People can also reduce the impact of disasters (protect against floods, build a house or move it out of harm's way, and secure objects that could come loose in an earthquake) and sometimes avoid danger altogether. When people experience a disaster, they can experience a variety of reactions, many of which are natural responses to difficult situations. Most people show resilience after a disaster. Resilience is the ability to recover, cope with adversity and endure difficult situations.
Fortunately, resiliency in disaster recovery is normal, not extraordinary, and people demonstrate this capacity regularly. Using supportive resources to address stress and other difficulties is a critical component of resilience. That's why it's so important to spend time planning and preparation long before a disaster occurs. A comprehensive and well-documented emergency preparedness plan is essential for all organizations to ensure that they are prepared to address any potential incident, from natural disasters to violent threats.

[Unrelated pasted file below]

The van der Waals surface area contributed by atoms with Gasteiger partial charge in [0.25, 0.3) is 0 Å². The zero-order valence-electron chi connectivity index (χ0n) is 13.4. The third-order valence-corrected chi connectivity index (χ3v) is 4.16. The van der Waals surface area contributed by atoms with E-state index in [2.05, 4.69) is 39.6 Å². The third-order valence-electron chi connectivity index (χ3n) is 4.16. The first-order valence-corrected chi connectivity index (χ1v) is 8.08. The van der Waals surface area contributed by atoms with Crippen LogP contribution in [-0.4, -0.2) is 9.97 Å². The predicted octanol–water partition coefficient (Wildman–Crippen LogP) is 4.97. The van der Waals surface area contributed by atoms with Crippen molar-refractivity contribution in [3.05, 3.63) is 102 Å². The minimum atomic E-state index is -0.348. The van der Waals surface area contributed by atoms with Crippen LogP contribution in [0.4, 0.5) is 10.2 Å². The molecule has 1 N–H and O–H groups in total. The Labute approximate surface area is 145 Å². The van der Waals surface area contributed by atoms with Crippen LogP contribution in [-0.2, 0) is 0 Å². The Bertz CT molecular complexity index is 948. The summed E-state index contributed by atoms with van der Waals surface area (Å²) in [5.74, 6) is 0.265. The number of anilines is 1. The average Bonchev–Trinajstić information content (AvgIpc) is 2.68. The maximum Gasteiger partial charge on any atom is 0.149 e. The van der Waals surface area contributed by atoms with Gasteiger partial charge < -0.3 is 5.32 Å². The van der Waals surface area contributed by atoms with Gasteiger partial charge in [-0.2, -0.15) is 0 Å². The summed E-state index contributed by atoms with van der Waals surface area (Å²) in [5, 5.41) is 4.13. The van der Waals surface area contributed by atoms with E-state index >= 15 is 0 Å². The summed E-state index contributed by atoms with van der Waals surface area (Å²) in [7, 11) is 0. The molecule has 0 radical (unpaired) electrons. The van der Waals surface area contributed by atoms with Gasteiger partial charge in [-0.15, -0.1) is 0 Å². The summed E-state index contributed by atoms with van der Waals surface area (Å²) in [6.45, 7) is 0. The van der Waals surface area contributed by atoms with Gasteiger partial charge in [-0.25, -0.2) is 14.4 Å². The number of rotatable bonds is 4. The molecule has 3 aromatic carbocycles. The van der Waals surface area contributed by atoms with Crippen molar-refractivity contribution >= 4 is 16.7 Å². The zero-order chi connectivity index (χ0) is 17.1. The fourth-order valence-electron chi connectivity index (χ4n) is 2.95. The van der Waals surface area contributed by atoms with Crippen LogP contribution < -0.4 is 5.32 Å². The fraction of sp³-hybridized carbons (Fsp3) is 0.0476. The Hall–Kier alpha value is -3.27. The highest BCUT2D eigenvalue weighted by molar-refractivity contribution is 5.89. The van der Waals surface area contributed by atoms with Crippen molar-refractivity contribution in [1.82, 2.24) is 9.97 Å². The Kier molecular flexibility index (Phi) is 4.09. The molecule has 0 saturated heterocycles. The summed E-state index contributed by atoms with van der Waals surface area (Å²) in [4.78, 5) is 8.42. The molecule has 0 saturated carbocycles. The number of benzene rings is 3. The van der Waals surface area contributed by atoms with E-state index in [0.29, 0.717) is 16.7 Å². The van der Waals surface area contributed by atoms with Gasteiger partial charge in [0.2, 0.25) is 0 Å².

The SAMHSA Behavioral Health Disaster Response mobile app is designed to help disaster responders ensure that resources are accessible to first responders. The goal of disaster preparedness is to reduce the impact of disasters on vulnerable populations, prepare an organization for an influx of activity, and design a coordinated plan that reduces the waste of resources, time and effort. This list is by no means exhaustive, but it does include some important considerations for disaster planning. If you follow your disaster plan, your nonprofit organization may be able to get back up and running quickly and start providing services to populations affected by the disaster.
While it may seem difficult or time-consuming to plan for the unexpected, this apparent inconvenience is much better than finding your organization in a disaster situation, unable to help and serve your community. Preparing for, responding to and recovering from disasters and traumatic events is essential to the behavioral health of individuals and communities alike. It's also common for people to show signs of stress after being exposed to a disaster, so it's important to monitor the physical and emotional health of those affected, as well as those who respond to the needs of others. The SAMHSA Disaster Technical Assistance Center (DTAC) supports SAMHSA's efforts to prepare states, territories, and tribes to provide an effective behavioral health response to disasters.